Probably the most popular enterprise blockchain guarantees strong consistency of the state and at the same time promises to perform hundreds of transactions per second. Is this really possible? For a blockchain? Find out how Hyperledger Fabric blockchain let you trust your data.
State in Hyperledger Fabric
The state in Hyperledger Fabric consists of two elements:
- The blockchain, i.e. an immutable log of transactions.
- The world state, i.e. a database with business objects created and updated by those transactions.
The world state is derived from the blockchain and has the form of a key-value store. Chaincodes/smart contracts (i.e. applications executed on the blockchain) do interact with the world state, not the blockchain itself.
What is the strong consistency
If operation B started after operation A successfully completed, then operation B must see the system in the same state as it was on completion of operation A, or a newer state.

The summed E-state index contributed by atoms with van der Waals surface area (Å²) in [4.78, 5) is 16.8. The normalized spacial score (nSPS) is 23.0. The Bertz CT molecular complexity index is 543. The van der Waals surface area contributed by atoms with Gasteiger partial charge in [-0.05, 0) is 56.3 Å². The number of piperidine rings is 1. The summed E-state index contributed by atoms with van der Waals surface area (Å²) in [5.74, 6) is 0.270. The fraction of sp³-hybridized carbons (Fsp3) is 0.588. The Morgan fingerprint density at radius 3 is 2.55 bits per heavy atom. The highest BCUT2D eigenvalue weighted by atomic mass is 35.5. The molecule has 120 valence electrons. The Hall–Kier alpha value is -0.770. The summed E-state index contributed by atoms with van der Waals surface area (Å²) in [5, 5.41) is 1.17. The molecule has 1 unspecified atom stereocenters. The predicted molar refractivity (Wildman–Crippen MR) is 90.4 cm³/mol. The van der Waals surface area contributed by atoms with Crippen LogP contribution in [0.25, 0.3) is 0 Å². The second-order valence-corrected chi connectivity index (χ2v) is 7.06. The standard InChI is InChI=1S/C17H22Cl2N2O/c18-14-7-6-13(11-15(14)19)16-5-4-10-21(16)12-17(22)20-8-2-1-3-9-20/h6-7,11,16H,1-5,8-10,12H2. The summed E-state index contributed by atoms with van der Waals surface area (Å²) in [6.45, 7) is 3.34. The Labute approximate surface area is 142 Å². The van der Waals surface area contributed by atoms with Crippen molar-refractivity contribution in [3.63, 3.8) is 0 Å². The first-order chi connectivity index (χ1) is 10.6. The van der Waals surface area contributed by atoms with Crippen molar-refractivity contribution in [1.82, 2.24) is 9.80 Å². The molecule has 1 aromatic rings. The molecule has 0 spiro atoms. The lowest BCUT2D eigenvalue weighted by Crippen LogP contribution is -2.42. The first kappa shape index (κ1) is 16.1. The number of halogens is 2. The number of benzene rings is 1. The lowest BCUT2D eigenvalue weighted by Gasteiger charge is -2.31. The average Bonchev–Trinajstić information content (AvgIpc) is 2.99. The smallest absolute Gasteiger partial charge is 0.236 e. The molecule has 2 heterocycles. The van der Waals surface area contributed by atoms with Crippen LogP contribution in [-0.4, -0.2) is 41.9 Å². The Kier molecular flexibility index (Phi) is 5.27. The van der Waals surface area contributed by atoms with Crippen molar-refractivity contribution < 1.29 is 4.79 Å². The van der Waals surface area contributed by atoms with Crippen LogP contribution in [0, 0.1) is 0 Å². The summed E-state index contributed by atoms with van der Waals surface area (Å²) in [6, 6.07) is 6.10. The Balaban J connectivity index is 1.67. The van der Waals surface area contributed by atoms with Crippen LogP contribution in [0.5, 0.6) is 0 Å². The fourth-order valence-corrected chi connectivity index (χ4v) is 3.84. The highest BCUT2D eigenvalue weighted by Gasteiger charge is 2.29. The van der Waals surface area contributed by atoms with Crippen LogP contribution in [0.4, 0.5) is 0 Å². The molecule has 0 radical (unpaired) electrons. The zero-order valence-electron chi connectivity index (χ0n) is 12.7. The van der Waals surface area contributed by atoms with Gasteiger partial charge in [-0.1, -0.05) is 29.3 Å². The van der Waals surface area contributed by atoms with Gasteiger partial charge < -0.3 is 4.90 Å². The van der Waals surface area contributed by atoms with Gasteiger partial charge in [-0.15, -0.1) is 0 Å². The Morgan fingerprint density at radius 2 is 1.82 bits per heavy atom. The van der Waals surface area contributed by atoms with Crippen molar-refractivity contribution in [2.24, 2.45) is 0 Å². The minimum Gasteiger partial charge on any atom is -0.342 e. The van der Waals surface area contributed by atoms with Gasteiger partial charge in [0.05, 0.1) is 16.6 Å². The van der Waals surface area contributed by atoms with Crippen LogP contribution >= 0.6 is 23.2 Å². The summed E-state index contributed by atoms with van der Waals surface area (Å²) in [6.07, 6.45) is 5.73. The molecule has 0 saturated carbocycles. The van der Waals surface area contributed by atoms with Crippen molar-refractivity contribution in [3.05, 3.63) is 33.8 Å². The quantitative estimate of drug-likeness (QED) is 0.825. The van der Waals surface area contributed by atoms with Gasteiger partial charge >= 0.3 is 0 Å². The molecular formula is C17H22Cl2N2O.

Unique transaction flow and centralized ordering service enables Hyperledger Fabric to support a single global ordered history of transactions. Any world state changes are performed on the most recent state. As a consequence Hyperledger Fabric provides this kind of consistency (linearizability).
The transaction flow
Typically blockchains follow the order-execute model of transactions. They use consensus protocols to order transactions first and then apply the transactions sequentially on all peers (see these articles).
In Hyperledger Fabric the model is different and consists of three steps (execute-order-validate):
- Transaction proposal (execute): A smart contract is executed on selected peers. It reads the world state, performs some calculations and proposes the update. The world state and blockchain remains unchanged.
- Ordering (order): The ordering service collects proposed transactions, orders them, and packages them into blocks, ready for distribution. It ensures the global order of transactions in the blockchain.